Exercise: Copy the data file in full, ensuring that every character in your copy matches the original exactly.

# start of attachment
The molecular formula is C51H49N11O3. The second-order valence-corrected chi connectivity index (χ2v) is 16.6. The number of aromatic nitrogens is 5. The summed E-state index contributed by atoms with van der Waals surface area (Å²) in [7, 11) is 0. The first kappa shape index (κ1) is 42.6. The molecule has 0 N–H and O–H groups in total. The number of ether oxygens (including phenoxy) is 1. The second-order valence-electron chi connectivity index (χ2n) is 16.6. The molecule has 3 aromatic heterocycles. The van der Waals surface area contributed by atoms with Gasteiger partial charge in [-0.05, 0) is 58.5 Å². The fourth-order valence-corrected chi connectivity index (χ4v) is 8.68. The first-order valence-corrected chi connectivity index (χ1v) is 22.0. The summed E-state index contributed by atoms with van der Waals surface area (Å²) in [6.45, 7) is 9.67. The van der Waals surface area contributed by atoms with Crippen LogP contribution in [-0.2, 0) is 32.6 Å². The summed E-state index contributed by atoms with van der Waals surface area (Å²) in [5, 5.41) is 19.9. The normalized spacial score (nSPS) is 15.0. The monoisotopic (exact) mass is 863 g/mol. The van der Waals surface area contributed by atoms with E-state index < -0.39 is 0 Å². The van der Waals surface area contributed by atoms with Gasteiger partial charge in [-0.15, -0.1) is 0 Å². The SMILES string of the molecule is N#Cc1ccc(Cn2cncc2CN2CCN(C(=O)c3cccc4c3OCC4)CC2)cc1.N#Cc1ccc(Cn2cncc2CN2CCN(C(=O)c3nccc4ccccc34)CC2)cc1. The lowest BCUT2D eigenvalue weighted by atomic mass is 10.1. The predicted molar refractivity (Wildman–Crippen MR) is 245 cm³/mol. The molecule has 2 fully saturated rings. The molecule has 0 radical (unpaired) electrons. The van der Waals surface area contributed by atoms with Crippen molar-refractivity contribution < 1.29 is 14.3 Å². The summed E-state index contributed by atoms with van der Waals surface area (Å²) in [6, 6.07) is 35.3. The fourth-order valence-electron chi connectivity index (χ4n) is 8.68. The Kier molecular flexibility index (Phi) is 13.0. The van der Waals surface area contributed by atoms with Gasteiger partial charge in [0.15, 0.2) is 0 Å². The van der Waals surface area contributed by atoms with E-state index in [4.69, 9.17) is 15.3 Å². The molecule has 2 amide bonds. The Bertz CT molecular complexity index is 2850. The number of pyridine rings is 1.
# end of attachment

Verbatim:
The molecular formula is C51H49N11O3. The second-order valence-corrected chi connectivity index (χ2v) is 16.6. The number of aromatic nitrogens is 5. The summed E-state index contributed by atoms with van der Waals surface area (Å²) in [7, 11) is 0. The first kappa shape index (κ1) is 42.6. The molecule has 0 N–H and O–H groups in total. The number of ether oxygens (including phenoxy) is 1. The second-order valence-electron chi connectivity index (χ2n) is 16.6. The molecule has 3 aromatic heterocycles. The van der Waals surface area contributed by atoms with Gasteiger partial charge in [-0.05, 0) is 58.5 Å². The fourth-order valence-corrected chi connectivity index (χ4v) is 8.68. The first-order valence-corrected chi connectivity index (χ1v) is 22.0. The summed E-state index contributed by atoms with van der Waals surface area (Å²) in [6.45, 7) is 9.67. The van der Waals surface area contributed by atoms with Crippen LogP contribution in [-0.2, 0) is 32.6 Å². The summed E-state index contributed by atoms with van der Waals surface area (Å²) in [5, 5.41) is 19.9. The normalized spacial score (nSPS) is 15.0. The monoisotopic (exact) mass is 863 g/mol. The van der Waals surface area contributed by atoms with E-state index < -0.39 is 0 Å². The van der Waals surface area contributed by atoms with Gasteiger partial charge in [-0.15, -0.1) is 0 Å². The SMILES string of the molecule is N#Cc1ccc(Cn2cncc2CN2CCN(C(=O)c3cccc4c3OCC4)CC2)cc1.N#Cc1ccc(Cn2cncc2CN2CCN(C(=O)c3nccc4ccccc34)CC2)cc1. The lowest BCUT2D eigenvalue weighted by atomic mass is 10.1. The predicted molar refractivity (Wildman–Crippen MR) is 245 cm³/mol. The molecule has 2 fully saturated rings. The molecule has 0 radical (unpaired) electrons. The van der Waals surface area contributed by atoms with Crippen molar-refractivity contribution < 1.29 is 14.3 Å². The summed E-state index contributed by atoms with van der Waals surface area (Å²) in [6, 6.07) is 35.3. The fourth-order valence-electron chi connectivity index (χ4n) is 8.68. The Kier molecular flexibility index (Phi) is 13.0. The van der Waals surface area contributed by atoms with Gasteiger partial charge in [0.15, 0.2) is 0 Å². The van der Waals surface area contributed by atoms with E-state index in [4.69, 9.17) is 15.3 Å². The molecule has 2 amide bonds. The Bertz CT molecular complexity index is 2850. The number of pyridine rings is 1.